Limassol Chamber of Commerce and Industry (Evel) president Andreas Tsouloftas on Thursday expressed optimism about Limassol’s prospects, despite the challenges posed by high inflation and the war in Ukraine.

Speaking during a press conference, held to commemorate the chamber’s sixty-year anniversary, the Evel president explained that the war in Ukraine, as well as the resulting sanctions, has not been as damaging to businesses as soaring prices and costs.

Tsouloftas conceded that a number of Russian-owned companies have been affected by sanctions, with large auditing, law and other professional business firms being particularly affected.

However, the arrival of Ukrainian business people has offset the negative effects, to the point that Limassol has been unable to fully satisfy the demand for office space from recently relocated businesses.

“Offices are no longer available for rent,” Tsouloftas said, noting that “some companies that wanted to stay in Limassol were forced to go to Paphos or Famagusta, while some have even resorted to renting hotel rooms to house their offices.”

However, he explained that rising prices have hit businesses hard, with most of the negative effects being felt in the construction sector.

“We have made several suggestions to help our businesses and we hope that through a tidy government policy and support from structural funds our economy will be able to meet the challenges,” he added.

Meanwhile, the Evel president said that early signs for Cyprus’ tourism sector are positive.

He explained that Cypriot tourism is expected to recover after two tough years blighted by the coronavirus pandemic and the resulting restrictions and health measures.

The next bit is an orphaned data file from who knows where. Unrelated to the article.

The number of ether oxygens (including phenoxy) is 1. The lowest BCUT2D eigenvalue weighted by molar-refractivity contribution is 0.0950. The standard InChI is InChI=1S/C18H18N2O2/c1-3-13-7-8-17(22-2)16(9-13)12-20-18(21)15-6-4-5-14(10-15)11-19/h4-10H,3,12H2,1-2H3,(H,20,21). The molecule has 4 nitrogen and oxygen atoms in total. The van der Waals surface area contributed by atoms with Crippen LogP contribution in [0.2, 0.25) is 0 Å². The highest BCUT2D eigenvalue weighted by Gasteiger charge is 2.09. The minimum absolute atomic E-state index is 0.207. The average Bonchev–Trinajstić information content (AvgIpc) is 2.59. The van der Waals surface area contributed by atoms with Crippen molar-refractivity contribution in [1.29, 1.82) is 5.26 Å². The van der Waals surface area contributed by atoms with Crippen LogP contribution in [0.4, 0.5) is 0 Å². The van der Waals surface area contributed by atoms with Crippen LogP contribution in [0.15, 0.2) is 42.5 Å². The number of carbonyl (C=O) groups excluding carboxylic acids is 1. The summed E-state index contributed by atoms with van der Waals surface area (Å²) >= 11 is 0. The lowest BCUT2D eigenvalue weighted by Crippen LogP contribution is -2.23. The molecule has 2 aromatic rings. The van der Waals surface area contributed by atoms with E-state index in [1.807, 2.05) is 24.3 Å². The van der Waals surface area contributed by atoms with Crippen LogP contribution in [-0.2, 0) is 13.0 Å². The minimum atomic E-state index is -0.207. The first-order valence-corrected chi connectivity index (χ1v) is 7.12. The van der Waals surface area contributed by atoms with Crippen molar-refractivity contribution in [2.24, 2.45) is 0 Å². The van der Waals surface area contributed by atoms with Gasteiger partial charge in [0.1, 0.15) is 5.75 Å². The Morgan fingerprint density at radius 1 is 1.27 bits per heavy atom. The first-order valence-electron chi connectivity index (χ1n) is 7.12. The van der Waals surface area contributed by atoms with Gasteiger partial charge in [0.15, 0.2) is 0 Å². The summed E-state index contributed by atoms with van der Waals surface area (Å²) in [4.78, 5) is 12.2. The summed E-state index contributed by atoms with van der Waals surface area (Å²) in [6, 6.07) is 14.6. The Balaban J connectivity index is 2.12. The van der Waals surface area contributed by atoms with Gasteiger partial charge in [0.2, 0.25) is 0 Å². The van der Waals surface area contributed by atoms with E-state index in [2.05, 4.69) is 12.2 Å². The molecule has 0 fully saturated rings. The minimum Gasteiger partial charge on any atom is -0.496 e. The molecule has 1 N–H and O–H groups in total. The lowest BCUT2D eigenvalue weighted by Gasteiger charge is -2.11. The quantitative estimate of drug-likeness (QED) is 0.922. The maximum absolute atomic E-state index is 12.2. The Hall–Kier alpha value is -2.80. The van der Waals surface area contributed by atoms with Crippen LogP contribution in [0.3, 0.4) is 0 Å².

This echoes the comments made by Transport Minister Yiannis Karousos and Deputy Minister of Tourism Savvas Perdios who said that arrivals are approaching pre-pandemic levels.

In relation to the major developments that Evel is anticipating to be earmarked for Limassol, Tsouloftas referred to the projects expected to be completed in the area west of the marina, with the creation of Irini square and Aktaia street.

In addition, he also spoke about private investments, estimated to be in the millions, which are currently pending and will go ahead after a change in urban zoning.
“We expect a major upgrade in this area that will radically change western Limassol within the next ten years,” Tsouloftas said.

The Evel president also noted the need to promote the city’s demand for a new museum.

Among other things, he also spoke on the need to accelerate the development of the Cyprus University of Technology’s (Tepak) second cluster of facilities.

“This delay prevents a large number of students from joining the university, which has now been forced to expand to other cities in Cyprus,” Tsouloftas concluded.